Tear each escalope in half and scatter these into the salad bowl with the rest of the mint (for a lovely fresh burst of flavour) and the crumbled goat's cheese. Toss well, then place the bowl in the middle of the table and let everyone tuck in.

Nutritional Information Amount per serving:

Calories

Calories are just a unit of energy. If you eat more than you use you can gain weight, or lose it if you don't eat enough. How much you need depends on your weight, gender and how active you are, but it's around 2,000 a day.

Carbs

Carbs are a great source of energy and, excluding foods such as potatoes, are made from grains - like bread, pasta and cereal. We all need carbs, but try to make them all wholegrain by sticking to brown bread, rice and pasta - they are much more nutritious.

Sugar

We all deserve a treat sometimes, but try to limit your sugar intake. Most of your sugar should come from raw fruit and milk, because they give us lots of nutrients too. Always check food labels so you know how much sugar you're eating.

Fat

We all need to eat a small amount of fat because it protects our organs and helps us grow. But we need to be careful about how much fat we eat and what kinds of fat, because in higher levels it's associated with weight gain, diabetes, cancer and heart disease.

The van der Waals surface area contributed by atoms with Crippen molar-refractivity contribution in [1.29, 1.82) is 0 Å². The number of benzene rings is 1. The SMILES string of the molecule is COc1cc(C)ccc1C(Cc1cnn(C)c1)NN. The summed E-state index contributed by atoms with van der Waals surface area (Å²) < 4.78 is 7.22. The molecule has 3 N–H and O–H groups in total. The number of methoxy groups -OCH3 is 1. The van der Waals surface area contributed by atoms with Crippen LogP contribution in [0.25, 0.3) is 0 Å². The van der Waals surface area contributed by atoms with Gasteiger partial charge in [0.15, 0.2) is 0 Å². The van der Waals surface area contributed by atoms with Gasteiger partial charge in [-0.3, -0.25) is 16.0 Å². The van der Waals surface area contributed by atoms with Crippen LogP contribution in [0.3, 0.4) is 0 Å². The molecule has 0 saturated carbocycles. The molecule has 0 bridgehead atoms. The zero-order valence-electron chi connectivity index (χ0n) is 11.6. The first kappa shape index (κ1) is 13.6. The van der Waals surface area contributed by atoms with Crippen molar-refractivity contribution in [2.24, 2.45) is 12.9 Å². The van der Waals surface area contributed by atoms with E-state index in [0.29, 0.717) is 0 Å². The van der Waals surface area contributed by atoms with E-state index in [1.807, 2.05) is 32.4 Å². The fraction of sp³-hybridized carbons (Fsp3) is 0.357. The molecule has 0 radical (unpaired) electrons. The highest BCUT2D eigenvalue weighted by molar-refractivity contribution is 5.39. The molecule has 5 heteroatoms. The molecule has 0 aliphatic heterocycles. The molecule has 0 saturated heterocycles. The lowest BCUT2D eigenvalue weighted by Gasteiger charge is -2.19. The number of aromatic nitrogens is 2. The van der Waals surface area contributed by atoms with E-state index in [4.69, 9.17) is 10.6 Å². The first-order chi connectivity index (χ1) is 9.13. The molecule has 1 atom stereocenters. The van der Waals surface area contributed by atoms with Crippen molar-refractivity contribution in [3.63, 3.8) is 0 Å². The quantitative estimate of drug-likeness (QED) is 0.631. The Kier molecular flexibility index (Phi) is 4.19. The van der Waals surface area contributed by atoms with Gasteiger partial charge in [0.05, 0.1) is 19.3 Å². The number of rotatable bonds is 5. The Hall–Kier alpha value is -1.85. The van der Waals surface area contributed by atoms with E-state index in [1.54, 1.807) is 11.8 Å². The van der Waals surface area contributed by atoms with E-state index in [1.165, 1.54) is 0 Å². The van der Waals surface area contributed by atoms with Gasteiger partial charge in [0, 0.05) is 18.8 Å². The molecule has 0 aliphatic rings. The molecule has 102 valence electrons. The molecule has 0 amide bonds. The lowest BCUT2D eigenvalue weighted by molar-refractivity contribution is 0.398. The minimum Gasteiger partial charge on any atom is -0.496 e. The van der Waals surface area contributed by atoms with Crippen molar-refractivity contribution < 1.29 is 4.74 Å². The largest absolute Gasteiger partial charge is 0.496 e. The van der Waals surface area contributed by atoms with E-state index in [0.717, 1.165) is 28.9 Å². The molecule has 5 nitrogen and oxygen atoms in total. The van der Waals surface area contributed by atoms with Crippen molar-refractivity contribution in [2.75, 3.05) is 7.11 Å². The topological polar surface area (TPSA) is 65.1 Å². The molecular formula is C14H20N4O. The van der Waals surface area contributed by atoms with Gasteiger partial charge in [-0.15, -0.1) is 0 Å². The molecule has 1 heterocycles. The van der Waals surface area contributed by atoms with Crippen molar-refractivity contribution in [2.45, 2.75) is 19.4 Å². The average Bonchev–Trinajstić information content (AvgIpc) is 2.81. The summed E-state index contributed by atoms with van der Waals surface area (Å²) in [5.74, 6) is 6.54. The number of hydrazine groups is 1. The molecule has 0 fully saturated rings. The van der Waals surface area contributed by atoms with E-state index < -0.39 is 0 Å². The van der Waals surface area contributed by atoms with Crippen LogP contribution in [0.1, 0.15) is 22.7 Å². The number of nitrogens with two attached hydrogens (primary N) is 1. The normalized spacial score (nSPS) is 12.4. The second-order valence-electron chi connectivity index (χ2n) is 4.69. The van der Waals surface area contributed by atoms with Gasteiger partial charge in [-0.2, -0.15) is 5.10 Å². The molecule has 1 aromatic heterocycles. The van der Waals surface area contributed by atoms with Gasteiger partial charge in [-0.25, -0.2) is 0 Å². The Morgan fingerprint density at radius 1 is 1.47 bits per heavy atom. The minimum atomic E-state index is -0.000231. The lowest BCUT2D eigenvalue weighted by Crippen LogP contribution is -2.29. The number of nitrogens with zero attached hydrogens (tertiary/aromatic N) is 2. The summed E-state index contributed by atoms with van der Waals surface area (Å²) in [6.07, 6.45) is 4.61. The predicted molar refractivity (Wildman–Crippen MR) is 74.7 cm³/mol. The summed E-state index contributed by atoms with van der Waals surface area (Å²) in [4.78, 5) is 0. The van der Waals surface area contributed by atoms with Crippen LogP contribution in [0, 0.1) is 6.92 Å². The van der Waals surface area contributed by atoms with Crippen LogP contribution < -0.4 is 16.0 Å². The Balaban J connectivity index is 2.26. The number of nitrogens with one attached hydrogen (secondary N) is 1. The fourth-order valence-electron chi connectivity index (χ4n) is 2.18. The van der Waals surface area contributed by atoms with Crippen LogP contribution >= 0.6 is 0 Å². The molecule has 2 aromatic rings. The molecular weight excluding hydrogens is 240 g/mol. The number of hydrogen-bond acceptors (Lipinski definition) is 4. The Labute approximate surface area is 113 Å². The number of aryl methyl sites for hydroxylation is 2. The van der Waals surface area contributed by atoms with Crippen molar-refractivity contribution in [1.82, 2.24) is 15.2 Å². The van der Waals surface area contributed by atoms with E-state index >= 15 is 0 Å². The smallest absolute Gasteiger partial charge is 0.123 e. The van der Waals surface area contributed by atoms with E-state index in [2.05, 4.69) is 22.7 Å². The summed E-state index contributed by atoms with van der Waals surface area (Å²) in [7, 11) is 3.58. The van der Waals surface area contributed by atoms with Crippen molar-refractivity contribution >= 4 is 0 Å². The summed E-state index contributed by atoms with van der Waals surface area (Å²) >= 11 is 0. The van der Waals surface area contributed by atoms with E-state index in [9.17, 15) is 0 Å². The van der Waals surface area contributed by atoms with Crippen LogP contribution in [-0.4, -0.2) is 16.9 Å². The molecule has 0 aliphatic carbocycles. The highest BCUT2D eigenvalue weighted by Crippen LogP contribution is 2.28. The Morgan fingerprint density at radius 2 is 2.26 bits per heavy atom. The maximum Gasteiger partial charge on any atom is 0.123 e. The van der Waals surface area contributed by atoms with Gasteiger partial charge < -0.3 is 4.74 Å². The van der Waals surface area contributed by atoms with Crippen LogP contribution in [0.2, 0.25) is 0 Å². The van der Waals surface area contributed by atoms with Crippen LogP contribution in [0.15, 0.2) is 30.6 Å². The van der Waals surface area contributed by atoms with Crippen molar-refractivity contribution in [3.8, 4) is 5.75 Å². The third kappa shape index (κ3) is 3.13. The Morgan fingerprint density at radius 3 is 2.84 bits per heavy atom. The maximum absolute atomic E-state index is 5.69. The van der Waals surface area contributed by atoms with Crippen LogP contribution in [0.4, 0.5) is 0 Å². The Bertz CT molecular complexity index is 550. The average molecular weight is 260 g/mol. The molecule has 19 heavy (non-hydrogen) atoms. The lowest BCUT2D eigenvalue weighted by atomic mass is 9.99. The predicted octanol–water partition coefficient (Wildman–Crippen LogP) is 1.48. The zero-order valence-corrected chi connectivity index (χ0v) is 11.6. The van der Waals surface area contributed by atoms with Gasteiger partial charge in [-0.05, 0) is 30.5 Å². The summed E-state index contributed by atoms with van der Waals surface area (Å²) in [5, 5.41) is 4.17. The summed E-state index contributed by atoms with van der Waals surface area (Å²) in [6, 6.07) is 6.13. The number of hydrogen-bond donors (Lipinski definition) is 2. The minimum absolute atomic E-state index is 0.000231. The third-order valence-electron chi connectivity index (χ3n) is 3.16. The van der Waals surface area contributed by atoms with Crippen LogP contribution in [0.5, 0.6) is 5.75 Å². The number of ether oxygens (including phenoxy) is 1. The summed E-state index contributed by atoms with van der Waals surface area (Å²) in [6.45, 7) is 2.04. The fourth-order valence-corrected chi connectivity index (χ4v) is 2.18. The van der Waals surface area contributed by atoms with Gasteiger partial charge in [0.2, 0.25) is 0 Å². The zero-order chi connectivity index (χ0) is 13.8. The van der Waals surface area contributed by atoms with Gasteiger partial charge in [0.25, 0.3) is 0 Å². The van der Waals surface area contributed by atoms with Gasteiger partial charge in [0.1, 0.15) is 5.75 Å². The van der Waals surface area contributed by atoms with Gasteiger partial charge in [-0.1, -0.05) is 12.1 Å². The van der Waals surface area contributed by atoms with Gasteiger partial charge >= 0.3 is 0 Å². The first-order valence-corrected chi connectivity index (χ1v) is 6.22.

Saturates

Saturated or "bad fats" are in beef, pork, chicken skin, butter, cream and cheese. Too much can be bad for our heart and cholesterol levels, but unsaturated or "good fats" in fish, nuts, avocados and some oils can help keep our hearts healthy if eaten in moderation.

Protein

Protein helps our muscles to grow and repair, as well as providing you with essential amino acids. When it comes to protein, try to eat leaner sources such as chicken and fish or non-meat sources such as eggs, dairy, beans, nuts, seeds, tofu and pulses.
  • Calories 779
    39%
  • Carbs 4.8g
    2%
  • Sugar 3.8g 4%
  • Fat 63.1g 90%
  • Saturates 18.9g 95%
  • Protein 45.1g 100%
Of an adult's reference intake

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BUYING SUSTAINABLY SOURCED FISH

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Buying sustainably sourced fish means buying fish that has been caught without endangering the levels of fish stocks and with the protection of the environment in mind. Wild fish caught in areas where stocks are plentiful are sustainably sourced, as are farmed fish that are reared on farms proven to cause no harm to surrounding seas and shores.

When buying either wild or farmed fish, ask whether it is sustainably sourced. If you're unable to obtain this information, don't be afraid to shop elsewhere – only by shopping sustainably can we be sure that the fantastic selection of fish we enjoy today will be around for future generations.

For further information about sustainably sourced fish, please refer to the useful links below:

Marine Stewardship Council
http://www.msc.org/

Fish Online
http://www.fishonline.org